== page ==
It’s day 3 of my 10 day stay in Managed Isolation and Quarantine in New Zealand (otherwise known as ‘MIQ’). I landed on Tuesday 11 January (day 0) and it’s now Friday. All being well, I’ll be out of here on Friday 21 January and able to reunite with my husband and three daughters, after nearly four months apart.
Walking into my room for the first time felt like walking head first into a wall. I was suddenly hit by the reality that when I closed the door behind me I wouldn’t be permitted to open it unless there was an approved reason. I walked to the window and looked out, thick glass separating me from the outside world. The air conditioned air felt artificial and cool, whilst outside the blue sky taunted me and the Met service reported temperatures in the mid twenties.
I felt a bubble of emotion coming up from my gut, but decided not to allow it to surface. I pushed back the tears and told myself to focus, to set myself tasks, to write a list of things I’d like to do with the time, to set routines to help manage my mental health.
And now it’s midday on Friday and up until this point I have surprised myself with how I’ve been coping. I loaded up an audio book and managed to walk 5km in just over an hour, pacing the room and listening to a story, glancing out the window and waving at children in a building opposite. I’ve done an online workout and some yoga, started to read a couple of books, and written a blog post about the day Mum passed away (probably not the best thing to do whilst I’m in a room by myself). I’ve talked with friends on video calls and made sure to take care of myself and keeping my room tidy, little tasks that bring a sense of normality.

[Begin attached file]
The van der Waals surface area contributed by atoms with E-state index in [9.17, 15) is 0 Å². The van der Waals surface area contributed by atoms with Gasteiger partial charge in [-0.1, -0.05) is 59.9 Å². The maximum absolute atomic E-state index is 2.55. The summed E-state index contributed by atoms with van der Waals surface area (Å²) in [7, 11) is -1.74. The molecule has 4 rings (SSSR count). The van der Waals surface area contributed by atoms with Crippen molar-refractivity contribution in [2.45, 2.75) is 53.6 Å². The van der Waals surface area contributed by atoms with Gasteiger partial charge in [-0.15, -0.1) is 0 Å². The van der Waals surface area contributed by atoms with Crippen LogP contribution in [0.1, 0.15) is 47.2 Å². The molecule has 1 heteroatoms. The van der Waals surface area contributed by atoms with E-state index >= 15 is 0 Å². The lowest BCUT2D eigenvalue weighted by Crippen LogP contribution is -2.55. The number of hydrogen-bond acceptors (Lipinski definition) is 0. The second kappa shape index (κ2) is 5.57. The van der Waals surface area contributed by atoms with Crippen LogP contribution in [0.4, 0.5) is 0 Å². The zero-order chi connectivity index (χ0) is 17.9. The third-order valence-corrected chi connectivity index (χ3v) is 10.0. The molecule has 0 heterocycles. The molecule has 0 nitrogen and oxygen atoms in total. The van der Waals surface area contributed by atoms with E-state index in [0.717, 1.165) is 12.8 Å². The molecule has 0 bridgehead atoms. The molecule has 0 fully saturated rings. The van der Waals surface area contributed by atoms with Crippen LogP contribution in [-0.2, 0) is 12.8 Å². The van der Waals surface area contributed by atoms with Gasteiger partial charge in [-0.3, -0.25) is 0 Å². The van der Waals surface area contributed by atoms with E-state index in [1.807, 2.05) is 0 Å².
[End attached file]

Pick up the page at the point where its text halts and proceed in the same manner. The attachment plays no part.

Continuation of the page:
The hotel room’s telephone rings a couple of times a day. Reception call to ask for my food choices for the next day (thankfully, the food is really good).
The nurse phones once a day to check I’m okay, to ask if I’m eating normally, sleeping well and not experiencing any covid symptoms. I get notes pushed under the door instructing me to expect a phone call for a covid test and to be available between the hours of 9am and 12pm. I obediently go down for my test. I’ve already had two tests in the time I’ve been here (one on ‘day one’) and my second this morning (day three). After my day one test I received a ‘blue band’ to wear – to indicate that my test was negative. The blue band allows me to book one walking slot in a 24 hour period.
I received my band on the afternoon of day 2 and booked in a slot for later that day – unfortunately ‘Custom Lane’ wasn’t great… it was a covered laneway with barricades at either end – with only limited air-flow… so a huge disappointment – still it felt good to stretch my legs in an area bigger than my room – even if it was walking in loops, in a clockwise direction, making sure to stay 2 metres behind the person in front of me.
I made a phone call to try and book a slot in the other exercise area, on the deck on level 2. I was given two options – 6:40am or 9:30pm. I went for the morning slot, as I’m waking really early at the moment. I thought the fresh air would lift me up – and it did – for a moment – walking under natural light and feeling a gentle breeze through my hair – but all too soon the half hour was up and I was back in the artificial containment of the hotel and that small taste of freedom tormented me rather than appeased me.